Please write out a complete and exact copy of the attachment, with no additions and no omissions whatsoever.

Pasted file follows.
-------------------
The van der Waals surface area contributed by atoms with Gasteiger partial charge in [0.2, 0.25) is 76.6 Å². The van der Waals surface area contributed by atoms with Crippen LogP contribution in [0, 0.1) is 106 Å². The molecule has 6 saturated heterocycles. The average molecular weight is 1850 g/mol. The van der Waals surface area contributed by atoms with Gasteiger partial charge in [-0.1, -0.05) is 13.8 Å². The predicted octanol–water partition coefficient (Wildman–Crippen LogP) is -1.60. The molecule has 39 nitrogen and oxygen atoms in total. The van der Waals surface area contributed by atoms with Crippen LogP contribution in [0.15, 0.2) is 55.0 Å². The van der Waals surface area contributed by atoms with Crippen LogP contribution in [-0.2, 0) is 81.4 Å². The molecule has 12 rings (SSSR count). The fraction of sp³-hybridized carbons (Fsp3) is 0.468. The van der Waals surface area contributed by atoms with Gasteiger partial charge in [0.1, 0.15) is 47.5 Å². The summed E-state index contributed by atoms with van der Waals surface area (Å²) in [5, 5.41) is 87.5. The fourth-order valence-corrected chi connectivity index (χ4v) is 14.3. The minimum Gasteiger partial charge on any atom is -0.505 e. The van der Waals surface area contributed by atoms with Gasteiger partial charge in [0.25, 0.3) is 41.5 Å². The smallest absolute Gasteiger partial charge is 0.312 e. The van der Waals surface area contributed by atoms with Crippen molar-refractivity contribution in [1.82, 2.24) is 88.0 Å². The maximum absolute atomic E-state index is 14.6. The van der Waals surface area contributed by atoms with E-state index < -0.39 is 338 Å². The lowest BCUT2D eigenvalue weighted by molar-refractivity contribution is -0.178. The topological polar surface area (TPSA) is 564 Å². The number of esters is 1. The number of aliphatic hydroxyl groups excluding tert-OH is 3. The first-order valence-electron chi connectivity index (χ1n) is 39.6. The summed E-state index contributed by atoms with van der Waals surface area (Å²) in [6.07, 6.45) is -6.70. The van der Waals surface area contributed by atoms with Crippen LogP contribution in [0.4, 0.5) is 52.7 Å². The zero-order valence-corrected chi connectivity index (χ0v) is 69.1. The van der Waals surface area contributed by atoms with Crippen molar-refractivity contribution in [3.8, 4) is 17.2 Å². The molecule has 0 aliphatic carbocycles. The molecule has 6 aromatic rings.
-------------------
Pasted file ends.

The van der Waals surface area contributed by atoms with Gasteiger partial charge in [0.2, 0.25) is 76.6 Å². The van der Waals surface area contributed by atoms with Crippen LogP contribution in [0, 0.1) is 106 Å². The molecule has 6 saturated heterocycles. The average molecular weight is 1850 g/mol. The van der Waals surface area contributed by atoms with Gasteiger partial charge in [-0.1, -0.05) is 13.8 Å². The predicted octanol–water partition coefficient (Wildman–Crippen LogP) is -1.60. The molecule has 39 nitrogen and oxygen atoms in total. The van der Waals surface area contributed by atoms with Crippen LogP contribution in [0.15, 0.2) is 55.0 Å². The van der Waals surface area contributed by atoms with Crippen LogP contribution in [-0.2, 0) is 81.4 Å². The molecule has 12 rings (SSSR count). The fraction of sp³-hybridized carbons (Fsp3) is 0.468. The van der Waals surface area contributed by atoms with Gasteiger partial charge in [0.1, 0.15) is 47.5 Å². The summed E-state index contributed by atoms with van der Waals surface area (Å²) in [5, 5.41) is 87.5. The fourth-order valence-corrected chi connectivity index (χ4v) is 14.3. The minimum Gasteiger partial charge on any atom is -0.505 e. The van der Waals surface area contributed by atoms with Gasteiger partial charge in [0.25, 0.3) is 41.5 Å². The smallest absolute Gasteiger partial charge is 0.312 e. The van der Waals surface area contributed by atoms with Crippen molar-refractivity contribution in [1.82, 2.24) is 88.0 Å². The maximum absolute atomic E-state index is 14.6. The van der Waals surface area contributed by atoms with E-state index < -0.39 is 338 Å². The lowest BCUT2D eigenvalue weighted by molar-refractivity contribution is -0.178. The topological polar surface area (TPSA) is 564 Å². The number of esters is 1. The number of aliphatic hydroxyl groups excluding tert-OH is 3. The first-order valence-electron chi connectivity index (χ1n) is 39.6. The summed E-state index contributed by atoms with van der Waals surface area (Å²) in [6.07, 6.45) is -6.70. The van der Waals surface area contributed by atoms with Crippen LogP contribution in [0.4, 0.5) is 52.7 Å². The zero-order valence-corrected chi connectivity index (χ0v) is 69.1. The van der Waals surface area contributed by atoms with Crippen molar-refractivity contribution in [3.8, 4) is 17.2 Å². The molecule has 0 aliphatic carbocycles. The molecule has 6 aromatic rings.